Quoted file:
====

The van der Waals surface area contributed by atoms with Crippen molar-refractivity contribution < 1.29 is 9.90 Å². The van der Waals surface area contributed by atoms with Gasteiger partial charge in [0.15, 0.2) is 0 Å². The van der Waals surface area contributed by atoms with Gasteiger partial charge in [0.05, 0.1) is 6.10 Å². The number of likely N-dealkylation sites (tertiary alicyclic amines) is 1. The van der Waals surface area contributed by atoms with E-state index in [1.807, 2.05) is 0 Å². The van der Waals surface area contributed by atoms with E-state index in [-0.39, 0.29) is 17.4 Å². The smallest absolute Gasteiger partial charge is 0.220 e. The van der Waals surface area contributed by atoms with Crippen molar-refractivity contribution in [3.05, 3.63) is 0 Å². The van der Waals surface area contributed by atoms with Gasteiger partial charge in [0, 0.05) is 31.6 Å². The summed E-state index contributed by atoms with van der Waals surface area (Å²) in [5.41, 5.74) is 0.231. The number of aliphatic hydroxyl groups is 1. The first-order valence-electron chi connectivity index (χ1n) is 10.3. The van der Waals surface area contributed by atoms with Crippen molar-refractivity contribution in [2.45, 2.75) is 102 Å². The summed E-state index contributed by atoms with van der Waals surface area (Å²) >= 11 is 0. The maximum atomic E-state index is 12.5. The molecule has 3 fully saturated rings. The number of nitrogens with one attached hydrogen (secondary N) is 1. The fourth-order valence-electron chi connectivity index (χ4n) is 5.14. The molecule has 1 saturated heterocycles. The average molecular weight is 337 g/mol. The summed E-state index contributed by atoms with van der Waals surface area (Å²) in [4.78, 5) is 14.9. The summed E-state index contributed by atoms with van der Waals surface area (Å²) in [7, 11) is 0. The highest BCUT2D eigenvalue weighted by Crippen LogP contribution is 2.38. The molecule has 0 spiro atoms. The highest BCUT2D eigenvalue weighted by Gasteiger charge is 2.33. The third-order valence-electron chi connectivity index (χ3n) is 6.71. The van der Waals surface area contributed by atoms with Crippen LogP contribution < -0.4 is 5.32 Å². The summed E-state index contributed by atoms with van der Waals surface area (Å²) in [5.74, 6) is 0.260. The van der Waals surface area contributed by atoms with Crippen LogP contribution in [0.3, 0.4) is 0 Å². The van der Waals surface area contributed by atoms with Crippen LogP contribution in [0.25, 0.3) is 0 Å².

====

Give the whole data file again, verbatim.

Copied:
The van der Waals surface area contributed by atoms with Crippen molar-refractivity contribution < 1.29 is 9.90 Å². The van der Waals surface area contributed by atoms with Gasteiger partial charge in [0.15, 0.2) is 0 Å². The van der Waals surface area contributed by atoms with Gasteiger partial charge in [0.05, 0.1) is 6.10 Å². The number of likely N-dealkylation sites (tertiary alicyclic amines) is 1. The van der Waals surface area contributed by atoms with E-state index in [1.807, 2.05) is 0 Å². The van der Waals surface area contributed by atoms with E-state index in [-0.39, 0.29) is 17.4 Å². The smallest absolute Gasteiger partial charge is 0.220 e. The van der Waals surface area contributed by atoms with Crippen molar-refractivity contribution in [3.05, 3.63) is 0 Å². The van der Waals surface area contributed by atoms with Gasteiger partial charge in [0, 0.05) is 31.6 Å². The summed E-state index contributed by atoms with van der Waals surface area (Å²) in [5.41, 5.74) is 0.231. The number of aliphatic hydroxyl groups is 1. The first-order valence-electron chi connectivity index (χ1n) is 10.3. The van der Waals surface area contributed by atoms with Crippen molar-refractivity contribution in [2.45, 2.75) is 102 Å². The summed E-state index contributed by atoms with van der Waals surface area (Å²) >= 11 is 0. The maximum atomic E-state index is 12.5. The molecule has 3 fully saturated rings. The number of nitrogens with one attached hydrogen (secondary N) is 1. The fourth-order valence-electron chi connectivity index (χ4n) is 5.14. The molecule has 1 saturated heterocycles. The average molecular weight is 337 g/mol. The summed E-state index contributed by atoms with van der Waals surface area (Å²) in [4.78, 5) is 14.9. The summed E-state index contributed by atoms with van der Waals surface area (Å²) in [7, 11) is 0. The highest BCUT2D eigenvalue weighted by Crippen LogP contribution is 2.38. The molecule has 0 spiro atoms. The highest BCUT2D eigenvalue weighted by Gasteiger charge is 2.33. The third-order valence-electron chi connectivity index (χ3n) is 6.71. The van der Waals surface area contributed by atoms with Crippen LogP contribution < -0.4 is 5.32 Å². The summed E-state index contributed by atoms with van der Waals surface area (Å²) in [5.74, 6) is 0.260. The van der Waals surface area contributed by atoms with Crippen LogP contribution in [0.3, 0.4) is 0 Å². The van der Waals surface area contributed by atoms with Crippen LogP contribution in [0.25, 0.3) is 0 Å².